Technology

Melbourne startup to help small businesses reduce customer support queries

Broede Carmody /

A Melbourne-based startup is looking to reduce the time and money businesses spend on customer support.

Elevio, which launched last year, is a tab users can imbed onto their website – allowing customers to live chat with staff, provide feedback and solve their own queries.

Co-founder Chris Duell told StartupSmart he hopes the software will help reduce both the time and money it takes for his clients to solve customer queries.

“It’s a widget you pop on your site and it will ideally take care of all your customer support for you,” he says.

“When a user gets stuck or they don’t know something they don’t have to go looking for that help.”

Duell says the widget is a much more useful, interactive and modern experience in comparison to a static FAQ page.

“When people have to go looking for help, they’re already starting to get frustrated and leave the page they’re on,” he says.

“The risk of them leaving is already high enough and we’re trying to combat that.”

At the moment, Elevio is targeting small to medium sized enterprises – as these businesses might not have the time or resources to answer customer queries in the same way a larger company can. The idea is to give a website visitor the tools and knowledge to answer their own questions, thereby reducing the time a staff member or business owner has to spend on the phone or answering emails.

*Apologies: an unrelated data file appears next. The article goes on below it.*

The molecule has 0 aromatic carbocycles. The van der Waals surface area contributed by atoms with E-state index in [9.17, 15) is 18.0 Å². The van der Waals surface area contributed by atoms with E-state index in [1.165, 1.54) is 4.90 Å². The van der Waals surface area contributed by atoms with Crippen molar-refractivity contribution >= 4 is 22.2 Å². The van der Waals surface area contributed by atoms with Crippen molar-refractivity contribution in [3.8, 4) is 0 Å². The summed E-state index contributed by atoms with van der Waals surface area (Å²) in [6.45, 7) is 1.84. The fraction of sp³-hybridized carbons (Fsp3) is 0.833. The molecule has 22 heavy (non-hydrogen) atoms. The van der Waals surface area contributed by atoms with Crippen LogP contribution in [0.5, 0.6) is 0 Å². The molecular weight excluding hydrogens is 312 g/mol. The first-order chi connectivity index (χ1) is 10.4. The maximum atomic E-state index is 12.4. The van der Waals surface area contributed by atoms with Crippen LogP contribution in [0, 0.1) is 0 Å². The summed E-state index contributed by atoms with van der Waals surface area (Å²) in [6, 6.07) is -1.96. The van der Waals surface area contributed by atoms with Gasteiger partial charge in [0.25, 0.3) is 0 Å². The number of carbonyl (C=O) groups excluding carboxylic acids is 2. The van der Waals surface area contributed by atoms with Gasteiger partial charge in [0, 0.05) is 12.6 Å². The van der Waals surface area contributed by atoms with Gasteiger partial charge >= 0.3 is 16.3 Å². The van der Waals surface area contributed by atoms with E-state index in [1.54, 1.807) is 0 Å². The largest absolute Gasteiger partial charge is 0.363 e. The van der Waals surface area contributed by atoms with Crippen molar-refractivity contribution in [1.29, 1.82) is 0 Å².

“Small businesses may not have the people behind the scenes to actually follow through with the phone call or support the ticket, so we can step in there,” Duell says.

“Or when you get to the medium-sized sites – the ones getting a lot of visitors and traffic – they’re going to have a lot of questions, which results in a lot of time spent answering those questions. We’re hopefully going to save them a lot of time and money in support costs.”

The next stage for the startup, apart from continuing to listen to client feedback, will be to market the software so that small to medium-sized businesses are aware of their software. Duell describes this issue as “the million-dollar question”.

“It’s going to be a learning curve for us,” he says.

Image credit: Flickr/ furryscalyman

This article originally appeared on StartupSmart.

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Broede Carmody

Broede Carmody is a former senior reporter at SmartCompany. Previously, he was a co-editor of RMIT University's student magazine Catalyst.

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